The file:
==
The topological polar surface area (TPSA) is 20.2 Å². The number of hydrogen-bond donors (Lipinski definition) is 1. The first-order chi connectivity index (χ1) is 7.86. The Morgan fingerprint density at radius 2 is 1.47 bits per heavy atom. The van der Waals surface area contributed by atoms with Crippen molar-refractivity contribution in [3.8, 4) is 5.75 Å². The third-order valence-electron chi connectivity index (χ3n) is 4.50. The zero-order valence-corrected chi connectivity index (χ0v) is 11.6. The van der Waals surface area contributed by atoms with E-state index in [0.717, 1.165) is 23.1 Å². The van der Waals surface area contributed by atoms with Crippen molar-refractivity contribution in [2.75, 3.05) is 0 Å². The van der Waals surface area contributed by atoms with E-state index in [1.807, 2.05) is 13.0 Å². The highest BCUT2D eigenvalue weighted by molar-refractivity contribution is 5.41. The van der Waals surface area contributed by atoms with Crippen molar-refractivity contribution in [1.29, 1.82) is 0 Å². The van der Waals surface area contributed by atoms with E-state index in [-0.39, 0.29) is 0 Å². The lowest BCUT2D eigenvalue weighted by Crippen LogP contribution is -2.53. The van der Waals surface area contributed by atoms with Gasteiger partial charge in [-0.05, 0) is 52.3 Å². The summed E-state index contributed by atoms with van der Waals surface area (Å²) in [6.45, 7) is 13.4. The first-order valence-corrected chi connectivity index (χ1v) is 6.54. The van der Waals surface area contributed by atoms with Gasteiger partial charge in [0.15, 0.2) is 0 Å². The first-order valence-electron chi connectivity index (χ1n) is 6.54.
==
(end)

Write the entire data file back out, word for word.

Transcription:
The topological polar surface area (TPSA) is 20.2 Å². The number of hydrogen-bond donors (Lipinski definition) is 1. The first-order chi connectivity index (χ1) is 7.86. The Morgan fingerprint density at radius 2 is 1.47 bits per heavy atom. The van der Waals surface area contributed by atoms with Crippen molar-refractivity contribution in [3.8, 4) is 5.75 Å². The third-order valence-electron chi connectivity index (χ3n) is 4.50. The zero-order valence-corrected chi connectivity index (χ0v) is 11.6. The van der Waals surface area contributed by atoms with E-state index in [0.717, 1.165) is 23.1 Å². The van der Waals surface area contributed by atoms with Crippen molar-refractivity contribution in [2.75, 3.05) is 0 Å². The van der Waals surface area contributed by atoms with E-state index in [1.807, 2.05) is 13.0 Å². The highest BCUT2D eigenvalue weighted by molar-refractivity contribution is 5.41. The van der Waals surface area contributed by atoms with Crippen molar-refractivity contribution in [1.29, 1.82) is 0 Å². The van der Waals surface area contributed by atoms with E-state index in [-0.39, 0.29) is 0 Å². The lowest BCUT2D eigenvalue weighted by Crippen LogP contribution is -2.53. The van der Waals surface area contributed by atoms with Gasteiger partial charge in [-0.05, 0) is 52.3 Å². The summed E-state index contributed by atoms with van der Waals surface area (Å²) in [6.45, 7) is 13.4. The first-order valence-corrected chi connectivity index (χ1v) is 6.54. The van der Waals surface area contributed by atoms with Gasteiger partial charge in [0.15, 0.2) is 0 Å². The first-order valence-electron chi connectivity index (χ1n) is 6.54.